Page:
Melanoma on rise in young women: Why?

Spray tans are pretty safe, but women continue to use tanning beds. And there's clear evidence linking indoor tanning to skin cancer, including melanoma, the deadliest kind. Use of tanning beds before age 30 increases the risk for melanoma by a whopping 75 percent. Some tanning salons insist that indoor tanning is safer than outdoor tanning. Don't believe it. Evidence suggests that tanning beds emit UV radiation at levels far exceeding those in sunlight. istockphoto

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(CBS News) Melanoma, the most dangerous form of skin cancer, is on the rise - especially among young women, a new study shows.

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The study, published in the April 2012 edition of the Mayo Clinic Proceedings, looked at the incidence of melanoma in patients ages 18 to 39 years, who had been diagnosed with the cancer between 1970 and 2009.

Melanoma is the fifth most common cancer in men, and the seventh most common cancer in women. And, according to study authors, the lifetime risk of melanoma is 1.5 times higher in men than in women.

But the study found that between 1970 and 2009, the incidence of melanoma increased 8-fold among young women - compared with 4-fold among young men.

"We anticipated we'd find rising rates, as other studies are suggesting, but we found an even higher incidence than the National Cancer Institute had reported...and in particular, a dramatic rise in women in their 20s and 30s," study author and Mayo Clinic dermatologist Dr. Jerry Brewer said in a news release.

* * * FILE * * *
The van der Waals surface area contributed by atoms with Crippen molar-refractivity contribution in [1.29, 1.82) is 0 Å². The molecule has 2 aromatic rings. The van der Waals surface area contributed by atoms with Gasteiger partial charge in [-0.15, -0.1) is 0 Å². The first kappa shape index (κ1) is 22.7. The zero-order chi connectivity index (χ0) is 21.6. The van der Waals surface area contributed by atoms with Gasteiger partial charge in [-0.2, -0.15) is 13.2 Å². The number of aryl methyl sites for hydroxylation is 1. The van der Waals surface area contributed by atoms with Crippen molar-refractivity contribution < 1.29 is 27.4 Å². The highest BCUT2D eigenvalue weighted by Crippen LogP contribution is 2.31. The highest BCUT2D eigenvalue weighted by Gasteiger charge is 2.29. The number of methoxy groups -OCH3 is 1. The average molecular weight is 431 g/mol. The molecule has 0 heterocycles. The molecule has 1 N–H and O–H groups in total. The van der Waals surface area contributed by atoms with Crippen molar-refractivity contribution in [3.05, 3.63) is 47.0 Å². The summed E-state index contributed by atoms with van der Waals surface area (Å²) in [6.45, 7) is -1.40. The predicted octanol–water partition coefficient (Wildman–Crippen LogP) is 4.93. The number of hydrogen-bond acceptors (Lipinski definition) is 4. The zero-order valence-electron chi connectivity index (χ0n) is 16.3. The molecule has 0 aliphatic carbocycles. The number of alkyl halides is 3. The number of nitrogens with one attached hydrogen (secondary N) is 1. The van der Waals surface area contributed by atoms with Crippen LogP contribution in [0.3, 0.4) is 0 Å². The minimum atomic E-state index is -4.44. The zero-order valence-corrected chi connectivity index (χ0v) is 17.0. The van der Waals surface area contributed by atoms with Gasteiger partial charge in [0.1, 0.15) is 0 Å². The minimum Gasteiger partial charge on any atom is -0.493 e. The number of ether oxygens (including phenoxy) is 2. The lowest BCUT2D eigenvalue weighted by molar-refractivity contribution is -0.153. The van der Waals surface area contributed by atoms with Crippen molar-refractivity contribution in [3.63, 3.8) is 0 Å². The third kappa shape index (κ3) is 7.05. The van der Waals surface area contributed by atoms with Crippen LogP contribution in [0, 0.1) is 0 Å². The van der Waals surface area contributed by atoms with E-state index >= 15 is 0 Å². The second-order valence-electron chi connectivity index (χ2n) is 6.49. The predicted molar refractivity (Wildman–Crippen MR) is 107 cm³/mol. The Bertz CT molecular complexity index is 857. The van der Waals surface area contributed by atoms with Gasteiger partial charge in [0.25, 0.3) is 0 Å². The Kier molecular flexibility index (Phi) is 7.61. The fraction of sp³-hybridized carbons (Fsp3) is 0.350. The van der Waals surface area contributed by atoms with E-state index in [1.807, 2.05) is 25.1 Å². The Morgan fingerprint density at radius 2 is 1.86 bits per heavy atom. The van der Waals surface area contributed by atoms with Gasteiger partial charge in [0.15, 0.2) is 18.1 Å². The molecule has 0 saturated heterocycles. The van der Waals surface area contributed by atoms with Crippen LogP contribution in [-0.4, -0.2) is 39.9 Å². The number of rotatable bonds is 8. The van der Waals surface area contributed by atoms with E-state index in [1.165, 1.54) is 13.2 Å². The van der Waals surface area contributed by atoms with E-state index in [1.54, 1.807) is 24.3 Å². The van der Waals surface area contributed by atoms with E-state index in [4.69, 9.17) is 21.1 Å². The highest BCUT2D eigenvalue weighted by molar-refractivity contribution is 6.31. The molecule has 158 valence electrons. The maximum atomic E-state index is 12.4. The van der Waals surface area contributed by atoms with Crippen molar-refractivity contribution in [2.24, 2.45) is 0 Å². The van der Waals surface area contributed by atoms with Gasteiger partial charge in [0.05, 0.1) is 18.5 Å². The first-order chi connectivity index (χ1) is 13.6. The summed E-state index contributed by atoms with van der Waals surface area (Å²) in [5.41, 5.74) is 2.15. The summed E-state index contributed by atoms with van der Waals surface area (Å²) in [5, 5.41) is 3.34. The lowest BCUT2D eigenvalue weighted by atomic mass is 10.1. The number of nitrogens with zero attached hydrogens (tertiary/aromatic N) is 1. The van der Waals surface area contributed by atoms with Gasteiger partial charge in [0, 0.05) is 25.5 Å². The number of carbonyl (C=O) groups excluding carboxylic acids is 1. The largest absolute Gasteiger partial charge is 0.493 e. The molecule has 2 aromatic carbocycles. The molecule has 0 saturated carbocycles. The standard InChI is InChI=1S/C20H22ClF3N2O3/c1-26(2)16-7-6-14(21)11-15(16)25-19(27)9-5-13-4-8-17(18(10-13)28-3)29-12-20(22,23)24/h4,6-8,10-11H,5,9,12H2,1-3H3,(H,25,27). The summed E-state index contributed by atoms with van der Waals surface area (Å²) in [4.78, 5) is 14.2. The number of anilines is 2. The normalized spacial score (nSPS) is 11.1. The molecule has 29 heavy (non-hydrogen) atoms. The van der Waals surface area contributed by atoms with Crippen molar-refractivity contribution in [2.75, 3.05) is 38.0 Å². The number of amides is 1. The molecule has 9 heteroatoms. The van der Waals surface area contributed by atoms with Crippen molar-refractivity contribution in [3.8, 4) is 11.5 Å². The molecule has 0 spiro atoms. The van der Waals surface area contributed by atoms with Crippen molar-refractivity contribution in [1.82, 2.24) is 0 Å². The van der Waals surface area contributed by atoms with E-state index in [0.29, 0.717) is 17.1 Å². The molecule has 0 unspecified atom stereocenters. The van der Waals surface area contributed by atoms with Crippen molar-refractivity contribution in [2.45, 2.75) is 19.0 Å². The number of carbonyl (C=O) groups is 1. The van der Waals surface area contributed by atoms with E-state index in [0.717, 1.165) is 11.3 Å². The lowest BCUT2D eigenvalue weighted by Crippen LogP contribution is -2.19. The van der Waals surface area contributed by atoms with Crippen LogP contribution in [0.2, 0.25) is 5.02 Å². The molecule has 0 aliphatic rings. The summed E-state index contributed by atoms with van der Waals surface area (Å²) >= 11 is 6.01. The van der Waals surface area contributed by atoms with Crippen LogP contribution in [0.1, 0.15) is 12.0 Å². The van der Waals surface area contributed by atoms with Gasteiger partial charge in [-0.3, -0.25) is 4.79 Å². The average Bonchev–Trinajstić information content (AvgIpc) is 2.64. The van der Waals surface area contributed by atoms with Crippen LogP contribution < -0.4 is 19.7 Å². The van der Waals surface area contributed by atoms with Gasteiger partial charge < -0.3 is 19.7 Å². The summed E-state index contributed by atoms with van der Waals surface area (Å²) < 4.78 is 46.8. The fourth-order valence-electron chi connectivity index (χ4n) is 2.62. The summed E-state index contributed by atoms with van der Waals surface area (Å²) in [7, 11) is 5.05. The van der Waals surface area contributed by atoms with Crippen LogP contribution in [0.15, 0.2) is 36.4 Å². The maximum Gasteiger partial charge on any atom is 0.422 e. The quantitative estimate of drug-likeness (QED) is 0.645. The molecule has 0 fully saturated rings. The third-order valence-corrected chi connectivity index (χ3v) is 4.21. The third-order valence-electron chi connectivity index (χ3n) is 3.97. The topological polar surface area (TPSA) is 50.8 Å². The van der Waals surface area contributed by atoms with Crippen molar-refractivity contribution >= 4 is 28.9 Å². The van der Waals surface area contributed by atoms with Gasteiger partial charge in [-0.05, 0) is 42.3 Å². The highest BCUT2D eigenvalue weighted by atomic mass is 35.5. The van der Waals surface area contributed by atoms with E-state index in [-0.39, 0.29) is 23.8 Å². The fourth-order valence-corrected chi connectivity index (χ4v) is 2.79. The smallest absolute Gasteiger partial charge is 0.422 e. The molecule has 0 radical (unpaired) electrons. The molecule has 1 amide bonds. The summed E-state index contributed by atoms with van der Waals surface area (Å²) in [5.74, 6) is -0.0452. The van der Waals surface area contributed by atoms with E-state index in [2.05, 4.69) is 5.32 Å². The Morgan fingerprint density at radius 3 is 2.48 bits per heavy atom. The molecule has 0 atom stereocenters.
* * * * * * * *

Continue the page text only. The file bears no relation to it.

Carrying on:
Why the rise among young women in particular? Researchers think indoor tanning beds may be to blame.

"A recent study reported that people who use indoor tanning beds frequently are 74 percent more likely to develop melanoma, and we know young women are more likely to use them than young men," Dr. Brewer said. And even young women who know about the dangers of tanning beds continue to use them, he said.

Other risks for melanoma include a family or personal history of melanoma, or unusual looking moles. "People who have had a melanoma are at higher risk for having another," Dr. Jennifer Stein, an assistant professor at the Ronald O. Perelman department of dermatology at the NYU Langone Medical Center in New York City, told HealthDay. "It is important to check your own skin at home and come in to see a skin doctor if you ever see anything you are worried about it," she said.

The U.S. National Cancer Institute has more on melanoma.

  • Monica DyBuncio

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